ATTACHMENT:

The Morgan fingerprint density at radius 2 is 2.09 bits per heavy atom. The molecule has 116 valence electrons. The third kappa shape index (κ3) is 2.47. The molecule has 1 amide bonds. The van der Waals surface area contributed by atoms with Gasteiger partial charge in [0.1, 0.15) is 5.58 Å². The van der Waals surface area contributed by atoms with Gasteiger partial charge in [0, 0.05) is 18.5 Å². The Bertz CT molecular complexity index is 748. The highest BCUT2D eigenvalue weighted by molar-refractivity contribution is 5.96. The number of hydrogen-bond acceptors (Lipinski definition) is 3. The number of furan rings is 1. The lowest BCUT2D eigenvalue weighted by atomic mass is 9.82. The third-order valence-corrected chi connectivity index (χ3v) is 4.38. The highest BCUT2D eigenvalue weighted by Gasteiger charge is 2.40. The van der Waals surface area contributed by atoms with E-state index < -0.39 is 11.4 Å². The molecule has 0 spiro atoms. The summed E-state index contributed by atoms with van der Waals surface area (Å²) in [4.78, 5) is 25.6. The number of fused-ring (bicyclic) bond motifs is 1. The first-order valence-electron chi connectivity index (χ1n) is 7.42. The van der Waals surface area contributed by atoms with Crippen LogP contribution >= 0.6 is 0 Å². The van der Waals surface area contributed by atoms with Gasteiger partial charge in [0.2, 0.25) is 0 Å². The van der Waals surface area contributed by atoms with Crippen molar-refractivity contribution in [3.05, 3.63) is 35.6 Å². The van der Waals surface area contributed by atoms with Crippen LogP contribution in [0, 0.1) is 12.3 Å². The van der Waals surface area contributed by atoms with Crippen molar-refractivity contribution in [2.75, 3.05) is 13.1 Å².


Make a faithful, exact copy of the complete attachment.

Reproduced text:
The Morgan fingerprint density at radius 2 is 2.09 bits per heavy atom. The molecule has 116 valence electrons. The third kappa shape index (κ3) is 2.47. The molecule has 1 amide bonds. The van der Waals surface area contributed by atoms with Gasteiger partial charge in [0.1, 0.15) is 5.58 Å². The van der Waals surface area contributed by atoms with Gasteiger partial charge in [0, 0.05) is 18.5 Å². The Bertz CT molecular complexity index is 748. The highest BCUT2D eigenvalue weighted by molar-refractivity contribution is 5.96. The number of hydrogen-bond acceptors (Lipinski definition) is 3. The number of furan rings is 1. The lowest BCUT2D eigenvalue weighted by atomic mass is 9.82. The third-order valence-corrected chi connectivity index (χ3v) is 4.38. The highest BCUT2D eigenvalue weighted by Gasteiger charge is 2.40. The van der Waals surface area contributed by atoms with E-state index < -0.39 is 11.4 Å². The molecule has 0 spiro atoms. The summed E-state index contributed by atoms with van der Waals surface area (Å²) in [4.78, 5) is 25.6. The number of fused-ring (bicyclic) bond motifs is 1. The first-order valence-electron chi connectivity index (χ1n) is 7.42. The van der Waals surface area contributed by atoms with Crippen LogP contribution >= 0.6 is 0 Å². The van der Waals surface area contributed by atoms with Gasteiger partial charge in [0.2, 0.25) is 0 Å². The van der Waals surface area contributed by atoms with Crippen molar-refractivity contribution in [3.05, 3.63) is 35.6 Å². The van der Waals surface area contributed by atoms with Crippen LogP contribution in [0, 0.1) is 12.3 Å². The van der Waals surface area contributed by atoms with Crippen molar-refractivity contribution in [2.75, 3.05) is 13.1 Å².